The day bleeds out.
We really don’t know what to do.
The clock tower has told the same time for a hundred years.
The jackdaws spiral. Spring
from a spine of brittle winter trees.
Life. A long random series of shock treatments.
They’re all a’ japes. Scruffy jacketed comrades
catching a collective cold.
Darkness descends. The day’s crypt.
One street leads up. The other down.
Evening’s High Noon.
All front doors are shut.
They’ll always be locked in your life.
Always barred for the final showdown.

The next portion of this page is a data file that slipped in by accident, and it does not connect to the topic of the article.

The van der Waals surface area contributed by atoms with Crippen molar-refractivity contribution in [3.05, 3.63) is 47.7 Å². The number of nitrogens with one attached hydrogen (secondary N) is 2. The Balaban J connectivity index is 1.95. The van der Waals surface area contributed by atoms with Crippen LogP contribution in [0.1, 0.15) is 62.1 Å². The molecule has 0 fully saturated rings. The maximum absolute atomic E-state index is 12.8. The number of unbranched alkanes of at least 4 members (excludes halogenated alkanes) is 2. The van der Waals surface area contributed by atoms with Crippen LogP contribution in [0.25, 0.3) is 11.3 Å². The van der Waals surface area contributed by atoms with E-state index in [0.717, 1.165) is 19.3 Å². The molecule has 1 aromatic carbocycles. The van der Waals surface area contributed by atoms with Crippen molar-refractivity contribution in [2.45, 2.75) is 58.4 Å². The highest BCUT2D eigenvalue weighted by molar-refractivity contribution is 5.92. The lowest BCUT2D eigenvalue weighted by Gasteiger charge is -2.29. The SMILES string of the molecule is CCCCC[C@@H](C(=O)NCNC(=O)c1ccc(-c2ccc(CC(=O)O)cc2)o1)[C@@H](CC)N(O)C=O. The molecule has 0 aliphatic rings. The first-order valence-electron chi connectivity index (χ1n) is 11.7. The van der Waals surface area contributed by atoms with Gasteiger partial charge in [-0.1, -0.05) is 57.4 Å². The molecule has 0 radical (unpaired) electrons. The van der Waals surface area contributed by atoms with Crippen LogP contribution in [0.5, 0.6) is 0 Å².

We wander to the crumbling castle,
looking like a half-eaten wedding cake.
Lover, where did all the party guests go?
Surfeit of stars. Increase in the night stream.
winks out a warm orange strobe.
Would we be happier there?
The whole finger-pointed asterism,
a starfish stuck, no thrown, to Carmarthen’s cellar ceiling.
We head home from our late hour saunter.
The bed cast up, also thrown,
waits wantonly, a flotsam raft
from what went down,
and the two of us,
our lone lives now, strangely surfaced.
NOVEMBER 2018 Paul Deaton MONK